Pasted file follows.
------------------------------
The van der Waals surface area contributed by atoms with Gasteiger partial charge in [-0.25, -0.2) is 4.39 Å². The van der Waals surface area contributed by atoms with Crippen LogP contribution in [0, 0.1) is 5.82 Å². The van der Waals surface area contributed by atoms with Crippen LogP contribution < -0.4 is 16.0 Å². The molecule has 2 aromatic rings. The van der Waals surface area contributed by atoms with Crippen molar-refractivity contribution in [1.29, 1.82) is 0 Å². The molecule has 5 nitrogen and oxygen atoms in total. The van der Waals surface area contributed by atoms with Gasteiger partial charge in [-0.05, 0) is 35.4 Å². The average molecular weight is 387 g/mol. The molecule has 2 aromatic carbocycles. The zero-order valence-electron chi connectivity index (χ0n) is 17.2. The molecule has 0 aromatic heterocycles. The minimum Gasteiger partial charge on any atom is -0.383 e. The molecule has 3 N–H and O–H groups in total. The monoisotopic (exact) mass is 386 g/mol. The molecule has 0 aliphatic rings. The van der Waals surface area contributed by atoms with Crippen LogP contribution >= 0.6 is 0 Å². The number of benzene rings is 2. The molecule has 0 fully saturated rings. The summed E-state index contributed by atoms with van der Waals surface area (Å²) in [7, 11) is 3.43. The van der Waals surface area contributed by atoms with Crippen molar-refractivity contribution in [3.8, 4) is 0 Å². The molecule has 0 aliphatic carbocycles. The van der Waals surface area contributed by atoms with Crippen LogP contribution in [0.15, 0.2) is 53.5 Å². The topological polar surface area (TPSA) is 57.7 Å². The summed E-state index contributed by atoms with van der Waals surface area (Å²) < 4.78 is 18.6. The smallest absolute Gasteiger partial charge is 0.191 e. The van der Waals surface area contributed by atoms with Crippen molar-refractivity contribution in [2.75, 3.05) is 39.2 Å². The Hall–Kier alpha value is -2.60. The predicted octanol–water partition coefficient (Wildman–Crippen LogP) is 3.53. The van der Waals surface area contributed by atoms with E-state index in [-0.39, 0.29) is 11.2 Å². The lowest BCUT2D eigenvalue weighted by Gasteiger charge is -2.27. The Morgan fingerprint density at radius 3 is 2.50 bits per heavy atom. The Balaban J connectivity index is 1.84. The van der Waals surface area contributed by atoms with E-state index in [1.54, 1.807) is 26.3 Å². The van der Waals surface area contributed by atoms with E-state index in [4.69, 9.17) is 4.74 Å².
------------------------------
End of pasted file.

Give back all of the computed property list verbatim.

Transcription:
The van der Waals surface area contributed by atoms with Gasteiger partial charge in [-0.25, -0.2) is 4.39 Å². The van der Waals surface area contributed by atoms with Crippen LogP contribution in [0, 0.1) is 5.82 Å². The van der Waals surface area contributed by atoms with Crippen LogP contribution < -0.4 is 16.0 Å². The molecule has 2 aromatic rings. The van der Waals surface area contributed by atoms with Crippen molar-refractivity contribution in [1.29, 1.82) is 0 Å². The molecule has 5 nitrogen and oxygen atoms in total. The van der Waals surface area contributed by atoms with Gasteiger partial charge in [-0.05, 0) is 35.4 Å². The average molecular weight is 387 g/mol. The molecule has 2 aromatic carbocycles. The zero-order valence-electron chi connectivity index (χ0n) is 17.2. The molecule has 0 aromatic heterocycles. The minimum Gasteiger partial charge on any atom is -0.383 e. The molecule has 3 N–H and O–H groups in total. The monoisotopic (exact) mass is 386 g/mol. The molecule has 0 aliphatic rings. The van der Waals surface area contributed by atoms with Crippen LogP contribution >= 0.6 is 0 Å². The number of benzene rings is 2. The molecule has 0 fully saturated rings. The summed E-state index contributed by atoms with van der Waals surface area (Å²) in [7, 11) is 3.43. The van der Waals surface area contributed by atoms with Crippen molar-refractivity contribution in [3.8, 4) is 0 Å². The molecule has 0 aliphatic carbocycles. The van der Waals surface area contributed by atoms with Crippen LogP contribution in [0.15, 0.2) is 53.5 Å². The topological polar surface area (TPSA) is 57.7 Å². The summed E-state index contributed by atoms with van der Waals surface area (Å²) < 4.78 is 18.6. The smallest absolute Gasteiger partial charge is 0.191 e. The van der Waals surface area contributed by atoms with Crippen molar-refractivity contribution in [2.75, 3.05) is 39.2 Å². The Hall–Kier alpha value is -2.60. The predicted octanol–water partition coefficient (Wildman–Crippen LogP) is 3.53. The van der Waals surface area contributed by atoms with E-state index in [-0.39, 0.29) is 11.2 Å². The lowest BCUT2D eigenvalue weighted by Gasteiger charge is -2.27. The Morgan fingerprint density at radius 3 is 2.50 bits per heavy atom. The Balaban J connectivity index is 1.84. The van der Waals surface area contributed by atoms with E-state index in [1.54, 1.807) is 26.3 Å². The van der Waals surface area contributed by atoms with E-state index in [4.69, 9.17) is 4.74 Å².